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"Start praying if you like, I don't mind. It's a smart thing to do, when you know that death is coming for you."—Major Jackson
One of the most notorious films of the spaghetti western genre hits Blu-ray courtesy of the cult-wizards at Blue Underground. Is Django quick enough on the draw? Or is this one disc that should be tossed into a pine box and buried.
Facts of the Case
Django (Franco Nero, Die Hard 2: Die Harder) shambles into a dead town near the Mexican boarder, dragging a pine coffin behind him. Caught between a rebel Confederate's red hood wearing militia and a Mexican general looking to raise an army, Django attempts to settle old scores. Who is this mysterious wanderer? Why has he returned to such a desolate place? What business does he have with Major Jackson, the Confederate rebel? What is he carrying in that heavy looking coffin?
One could possibly be forgiven for creating a western from the DNA of Akira Kurosawa's Yojimbo, the samurai actioner which itself was spawned from the westerns of American luminaries like John Ford. Sergio Leone did it, and hit huge with the low budget A Fistful of Dollars. If I didn't know any better, I'd say Italian filmmakers have issues with originality. Django, like 30 other Spaghetti Western contemporaries, pretty much recycles the same plot yet again. The titular Django is the stoic loner with foggy motives and a foggier code of conduct. He wanders into town and plays both sides against the middle, in a twisting narrative that sees him turn from upstanding do-gooder, to renegade, and back again. Although Django has a secret weapon; something he stores in the pine coffin-box he drags around behind him.
Yes, it's the Lone Wolf persona, and a plot equally familiar, but Django does as much to separate itself from the other hangers-on as it does to fit in. Everything hinges on three things: 1) the awesome performance of Franco Nero, probably best remembered as a deposed Colombian general and drug kingpin in Die Hard 2; 2) the assured direction of Sergio Corbucci, friend to Sergio Leone and director of the criminally neglected The Great Silence; and 3) the single most ridiculous machine gun I have ever seen.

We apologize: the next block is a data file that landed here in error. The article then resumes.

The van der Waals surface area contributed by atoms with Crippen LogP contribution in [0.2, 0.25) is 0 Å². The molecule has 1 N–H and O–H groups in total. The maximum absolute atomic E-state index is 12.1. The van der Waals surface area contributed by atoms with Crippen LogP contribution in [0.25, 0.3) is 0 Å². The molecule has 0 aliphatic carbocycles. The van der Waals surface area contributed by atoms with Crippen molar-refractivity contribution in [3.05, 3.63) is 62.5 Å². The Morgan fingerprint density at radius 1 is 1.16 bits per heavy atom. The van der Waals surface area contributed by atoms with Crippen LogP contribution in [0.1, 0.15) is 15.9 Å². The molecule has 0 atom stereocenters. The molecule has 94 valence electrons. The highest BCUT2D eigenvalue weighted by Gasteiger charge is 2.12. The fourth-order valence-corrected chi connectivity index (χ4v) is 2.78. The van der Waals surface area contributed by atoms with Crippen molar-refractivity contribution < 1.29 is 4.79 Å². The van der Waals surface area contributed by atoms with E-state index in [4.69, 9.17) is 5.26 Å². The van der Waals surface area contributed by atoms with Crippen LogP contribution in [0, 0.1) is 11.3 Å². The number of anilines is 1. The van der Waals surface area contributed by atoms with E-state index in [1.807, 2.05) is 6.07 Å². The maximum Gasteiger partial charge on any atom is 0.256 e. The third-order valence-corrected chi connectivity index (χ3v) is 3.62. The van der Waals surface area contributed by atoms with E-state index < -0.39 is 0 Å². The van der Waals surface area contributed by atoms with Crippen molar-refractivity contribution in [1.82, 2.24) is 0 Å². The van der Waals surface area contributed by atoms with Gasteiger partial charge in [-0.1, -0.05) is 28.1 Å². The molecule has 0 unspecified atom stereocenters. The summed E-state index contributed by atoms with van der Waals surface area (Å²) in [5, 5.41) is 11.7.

Nero is all charisma from the first scene; his tattered Union blues, wide brimmed hat, and piercing eyes create as unique a figure as any other western anti-hero. As if that weren't enough, the coffin-dragging gimmick certainly goes a long way to further distinguishing him from other protagonists. Forget the fact his signature weapon—the belt-fed machine gun he totes so effortlessly—couldn't possibly exist this close to the end of the Civil War, has no recoil, can be hand fired, and possesses the characteristics of a Gatling gun, a Mitrailleuse, and a Maxim Machinegun all in one. It also never, ever runs out of ammo. Ever.
The supporting cast does an ample enough job, but to say they were anything more than adequate would be a lie; save perhaps for the gorgeous Loredana Nusciak, who plays the escaped whore turned love interest, Maria. The villains are suitably villainous, the townsfolk suitably homely, and the ladies of the local brothel suitably sassy.
Sergio Corbucci is probably best known for this film, and justly so. The antithesis to Leone—who loved to linger just a little bit longer than expected, often slowing the pace to a crawl—Corbucci shows a knack for control of his camera and an energy his peers lack. Django is whip fast, moving from scene to scene with little space for a breather.
The look of the film also falls outside of the norm. Rather than dusty trails, blue skies, and arid wastes, the west in Django is a mud strewn, wet, desolate, overcast Hell on earth. Characters aren't just covered in trail dust and grime, they're caked and matted in mud. The desolation makes for a muted palette of colors that contrasts sharply with the richer colored costumes, and of course, blood.